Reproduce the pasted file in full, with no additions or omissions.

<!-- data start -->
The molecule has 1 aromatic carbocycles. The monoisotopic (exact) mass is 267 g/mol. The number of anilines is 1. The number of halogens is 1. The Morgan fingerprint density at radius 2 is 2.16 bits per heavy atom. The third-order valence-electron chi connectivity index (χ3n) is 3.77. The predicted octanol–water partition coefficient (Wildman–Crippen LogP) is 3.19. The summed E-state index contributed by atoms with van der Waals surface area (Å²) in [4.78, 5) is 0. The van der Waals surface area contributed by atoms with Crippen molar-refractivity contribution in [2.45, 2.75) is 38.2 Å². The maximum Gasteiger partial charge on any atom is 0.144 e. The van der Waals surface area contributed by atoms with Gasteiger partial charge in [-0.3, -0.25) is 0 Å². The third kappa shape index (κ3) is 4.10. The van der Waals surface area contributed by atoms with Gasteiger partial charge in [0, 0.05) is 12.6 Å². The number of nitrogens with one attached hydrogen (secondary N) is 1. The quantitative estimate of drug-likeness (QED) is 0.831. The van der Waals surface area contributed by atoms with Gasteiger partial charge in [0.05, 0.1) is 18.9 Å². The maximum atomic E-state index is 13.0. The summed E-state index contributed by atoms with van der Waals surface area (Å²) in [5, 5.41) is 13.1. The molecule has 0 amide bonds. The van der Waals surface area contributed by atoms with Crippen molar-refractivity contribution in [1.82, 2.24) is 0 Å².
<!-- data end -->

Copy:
The molecule has 1 aromatic carbocycles. The monoisotopic (exact) mass is 267 g/mol. The number of anilines is 1. The number of halogens is 1. The Morgan fingerprint density at radius 2 is 2.16 bits per heavy atom. The third-order valence-electron chi connectivity index (χ3n) is 3.77. The predicted octanol–water partition coefficient (Wildman–Crippen LogP) is 3.19. The summed E-state index contributed by atoms with van der Waals surface area (Å²) in [4.78, 5) is 0. The van der Waals surface area contributed by atoms with Crippen molar-refractivity contribution in [2.45, 2.75) is 38.2 Å². The maximum Gasteiger partial charge on any atom is 0.144 e. The van der Waals surface area contributed by atoms with Gasteiger partial charge in [-0.3, -0.25) is 0 Å². The third kappa shape index (κ3) is 4.10. The van der Waals surface area contributed by atoms with Gasteiger partial charge in [0, 0.05) is 12.6 Å². The number of nitrogens with one attached hydrogen (secondary N) is 1. The quantitative estimate of drug-likeness (QED) is 0.831. The van der Waals surface area contributed by atoms with Gasteiger partial charge in [0.05, 0.1) is 18.9 Å². The maximum atomic E-state index is 13.0. The summed E-state index contributed by atoms with van der Waals surface area (Å²) in [5, 5.41) is 13.1. The molecule has 0 amide bonds. The van der Waals surface area contributed by atoms with Crippen molar-refractivity contribution in [1.82, 2.24) is 0 Å².